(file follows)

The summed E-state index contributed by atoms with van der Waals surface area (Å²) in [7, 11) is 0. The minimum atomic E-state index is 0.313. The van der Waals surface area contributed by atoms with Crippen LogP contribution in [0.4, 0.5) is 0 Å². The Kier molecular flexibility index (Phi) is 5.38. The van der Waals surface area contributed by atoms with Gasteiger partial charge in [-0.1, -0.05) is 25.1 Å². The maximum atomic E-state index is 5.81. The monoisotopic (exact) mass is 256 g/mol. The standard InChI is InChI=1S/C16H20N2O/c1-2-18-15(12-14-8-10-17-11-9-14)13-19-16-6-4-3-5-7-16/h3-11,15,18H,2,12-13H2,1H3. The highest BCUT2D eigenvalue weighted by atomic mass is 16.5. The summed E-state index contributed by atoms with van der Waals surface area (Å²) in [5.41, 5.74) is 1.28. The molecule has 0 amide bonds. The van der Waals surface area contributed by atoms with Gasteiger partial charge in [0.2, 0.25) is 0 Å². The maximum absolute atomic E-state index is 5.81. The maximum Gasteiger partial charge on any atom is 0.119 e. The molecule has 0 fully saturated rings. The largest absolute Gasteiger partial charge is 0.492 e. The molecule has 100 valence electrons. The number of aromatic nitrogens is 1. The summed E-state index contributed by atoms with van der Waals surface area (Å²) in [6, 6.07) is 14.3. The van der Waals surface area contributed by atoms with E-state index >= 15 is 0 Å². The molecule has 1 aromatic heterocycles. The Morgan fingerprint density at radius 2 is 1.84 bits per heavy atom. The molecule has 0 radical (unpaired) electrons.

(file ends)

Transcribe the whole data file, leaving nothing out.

The summed E-state index contributed by atoms with van der Waals surface area (Å²) in [7, 11) is 0. The minimum atomic E-state index is 0.313. The van der Waals surface area contributed by atoms with Crippen LogP contribution in [0.4, 0.5) is 0 Å². The Kier molecular flexibility index (Phi) is 5.38. The van der Waals surface area contributed by atoms with Gasteiger partial charge in [-0.1, -0.05) is 25.1 Å². The maximum atomic E-state index is 5.81. The monoisotopic (exact) mass is 256 g/mol. The standard InChI is InChI=1S/C16H20N2O/c1-2-18-15(12-14-8-10-17-11-9-14)13-19-16-6-4-3-5-7-16/h3-11,15,18H,2,12-13H2,1H3. The highest BCUT2D eigenvalue weighted by atomic mass is 16.5. The summed E-state index contributed by atoms with van der Waals surface area (Å²) in [5.41, 5.74) is 1.28. The molecule has 0 amide bonds. The van der Waals surface area contributed by atoms with Gasteiger partial charge in [0.2, 0.25) is 0 Å². The maximum absolute atomic E-state index is 5.81. The maximum Gasteiger partial charge on any atom is 0.119 e. The molecule has 0 fully saturated rings. The largest absolute Gasteiger partial charge is 0.492 e. The molecule has 100 valence electrons. The number of aromatic nitrogens is 1. The summed E-state index contributed by atoms with van der Waals surface area (Å²) in [6, 6.07) is 14.3. The van der Waals surface area contributed by atoms with E-state index >= 15 is 0 Å². The molecule has 1 aromatic heterocycles. The Morgan fingerprint density at radius 2 is 1.84 bits per heavy atom. The molecule has 0 radical (unpaired) electrons.